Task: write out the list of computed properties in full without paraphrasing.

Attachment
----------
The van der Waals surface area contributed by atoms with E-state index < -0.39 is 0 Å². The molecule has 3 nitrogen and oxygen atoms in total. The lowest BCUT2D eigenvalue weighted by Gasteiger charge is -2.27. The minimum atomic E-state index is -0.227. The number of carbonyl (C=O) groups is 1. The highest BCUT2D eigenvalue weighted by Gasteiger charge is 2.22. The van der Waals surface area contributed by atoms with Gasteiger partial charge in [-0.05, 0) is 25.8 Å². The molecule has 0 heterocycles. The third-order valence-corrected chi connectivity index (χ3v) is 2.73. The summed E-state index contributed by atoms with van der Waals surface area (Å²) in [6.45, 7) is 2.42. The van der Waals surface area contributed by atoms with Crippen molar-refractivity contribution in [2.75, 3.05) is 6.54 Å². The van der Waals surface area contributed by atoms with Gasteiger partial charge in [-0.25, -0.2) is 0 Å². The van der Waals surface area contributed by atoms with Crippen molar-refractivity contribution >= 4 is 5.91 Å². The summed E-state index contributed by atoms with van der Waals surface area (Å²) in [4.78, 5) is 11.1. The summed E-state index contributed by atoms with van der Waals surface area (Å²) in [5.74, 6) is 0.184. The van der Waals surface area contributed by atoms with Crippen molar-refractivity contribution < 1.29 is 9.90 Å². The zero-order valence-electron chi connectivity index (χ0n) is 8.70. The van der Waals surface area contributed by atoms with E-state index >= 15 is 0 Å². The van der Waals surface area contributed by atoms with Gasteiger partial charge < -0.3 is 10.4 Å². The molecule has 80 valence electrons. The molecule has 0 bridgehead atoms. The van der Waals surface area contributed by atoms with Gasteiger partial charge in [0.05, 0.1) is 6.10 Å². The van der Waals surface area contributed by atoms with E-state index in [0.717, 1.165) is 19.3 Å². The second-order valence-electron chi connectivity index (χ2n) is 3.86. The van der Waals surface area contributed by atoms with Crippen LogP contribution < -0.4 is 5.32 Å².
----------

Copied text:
The van der Waals surface area contributed by atoms with E-state index < -0.39 is 0 Å². The molecule has 3 nitrogen and oxygen atoms in total. The lowest BCUT2D eigenvalue weighted by Gasteiger charge is -2.27. The minimum atomic E-state index is -0.227. The number of carbonyl (C=O) groups is 1. The highest BCUT2D eigenvalue weighted by Gasteiger charge is 2.22. The van der Waals surface area contributed by atoms with Gasteiger partial charge in [-0.05, 0) is 25.8 Å². The molecule has 0 heterocycles. The third-order valence-corrected chi connectivity index (χ3v) is 2.73. The summed E-state index contributed by atoms with van der Waals surface area (Å²) in [6.45, 7) is 2.42. The van der Waals surface area contributed by atoms with Crippen molar-refractivity contribution in [2.75, 3.05) is 6.54 Å². The van der Waals surface area contributed by atoms with Gasteiger partial charge in [-0.25, -0.2) is 0 Å². The van der Waals surface area contributed by atoms with Crippen molar-refractivity contribution >= 4 is 5.91 Å². The summed E-state index contributed by atoms with van der Waals surface area (Å²) in [4.78, 5) is 11.1. The summed E-state index contributed by atoms with van der Waals surface area (Å²) in [5.74, 6) is 0.184. The van der Waals surface area contributed by atoms with Crippen molar-refractivity contribution < 1.29 is 9.90 Å². The zero-order valence-electron chi connectivity index (χ0n) is 8.70. The van der Waals surface area contributed by atoms with E-state index >= 15 is 0 Å². The van der Waals surface area contributed by atoms with Gasteiger partial charge < -0.3 is 10.4 Å². The molecule has 80 valence electrons. The molecule has 0 bridgehead atoms. The van der Waals surface area contributed by atoms with Gasteiger partial charge in [0.05, 0.1) is 6.10 Å². The van der Waals surface area contributed by atoms with E-state index in [0.717, 1.165) is 19.3 Å². The second-order valence-electron chi connectivity index (χ2n) is 3.86. The van der Waals surface area contributed by atoms with Crippen LogP contribution < -0.4 is 5.32 Å².